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Atripla and osteoporosis
Jan 15, 2012

I am a 36 year old male who's been on Atripla for about 2 years. I've remained undetectable the entire time and my CD4 count ranges from 700-1100. Basically, I'm very healthy. I eat well, don't smoke, and exercise 3-4 times a week. Fortunately, I've had no side effects until now. However, I recently fractured my arm. A subsequent bone density scan showed osteoporosis in my pelvis and lower spine. What's your advice? Should I try Boniva or Fosomax, try calcium supplements, or switch off Viread? Thanks for your help.

Response from Dr. Young

Hello and thank you for posting.

You're among an alarming minority of patients that we've found who are young, healthy, have normal CD4 counts and osteoporosis. While there is a growing awareness of bone health issues in the HIV community, younger persons (including young adults, adolescents and children) seem to be left out of the current dialog. Our recent research from the HOPS clinical study in the US suggests that even among younger adults (aged less than 54), we are observing more fractures than in the general public.

What precisely caused your fracture and bone thinning (osteoporosis) is likely a mixture of things, but HIV and/or HIV therapies have to be part of the list of strong suspects. Trying to get a complete picture of your modifiable risk factors is important, given that in this situation, we'd like to improve as many of these factors as possible.

First, getting adequate dietary calcium and vitamin D is essential. Measuring one's vitamin D level is easy and replacement of these two essential bone ingredients can improve bone density in those people whose intake is low- as it is in more than half of American's living with HIV.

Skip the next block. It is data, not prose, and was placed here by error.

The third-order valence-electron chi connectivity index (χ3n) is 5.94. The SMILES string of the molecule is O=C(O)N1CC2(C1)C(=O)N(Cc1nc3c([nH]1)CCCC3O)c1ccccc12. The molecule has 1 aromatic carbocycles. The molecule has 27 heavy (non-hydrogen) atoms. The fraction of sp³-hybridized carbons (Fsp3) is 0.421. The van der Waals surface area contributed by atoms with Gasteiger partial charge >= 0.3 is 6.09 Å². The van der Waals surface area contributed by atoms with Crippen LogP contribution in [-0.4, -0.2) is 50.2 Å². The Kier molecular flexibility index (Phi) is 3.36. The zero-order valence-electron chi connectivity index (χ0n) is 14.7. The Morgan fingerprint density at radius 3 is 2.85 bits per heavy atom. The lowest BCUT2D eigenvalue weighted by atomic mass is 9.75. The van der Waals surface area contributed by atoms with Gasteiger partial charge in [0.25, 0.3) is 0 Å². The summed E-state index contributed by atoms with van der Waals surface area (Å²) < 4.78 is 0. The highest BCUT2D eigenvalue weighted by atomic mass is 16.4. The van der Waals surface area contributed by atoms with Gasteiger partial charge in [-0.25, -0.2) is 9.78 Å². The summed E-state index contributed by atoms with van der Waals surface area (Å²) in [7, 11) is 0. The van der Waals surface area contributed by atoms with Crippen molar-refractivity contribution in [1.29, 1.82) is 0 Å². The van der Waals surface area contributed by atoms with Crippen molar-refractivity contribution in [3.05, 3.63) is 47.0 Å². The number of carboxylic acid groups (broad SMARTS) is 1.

Second, getting weight bearing exercise (not swimming or cycling) can help build stronger bones.

Third, your health care provider should make sure that you don't have kidney or thyroid disease, since these could contribute to bone health problems.

Forth, with a documented osteoporotic fracture, current guidelines would recommend a pharmacological (prescription) intervention. Alendronate (Fosamax) and ibandronate (Boniva) are medication call bisphosphonates. This medication class has been shown to help bone mineral density in persons living with HIV.

Fifth, several clinical studies (but not all) suggest that the tenofovir part of your Atripla could be contributing to your bone weakness. At least one large clinical study (conducted in Caucasians in Australia) has shown that switching NRTIs can help in bone density, and patients who received an abacavir NRTI had favorable changes in bone health compared to those who received a tenofovir NRTI. Whether this switch is appropriate to you depends on your genetic testing (HLA B5701 haplotype) and treatment/resistance history.

Lastly, your healthcare provider should assess your fall risk (one tool is called the Fall Risk Assessment Tool- FRAT) and periodically monitor the effects of these interventions with bone density scanning (DEXA).

I hope that helps. BY



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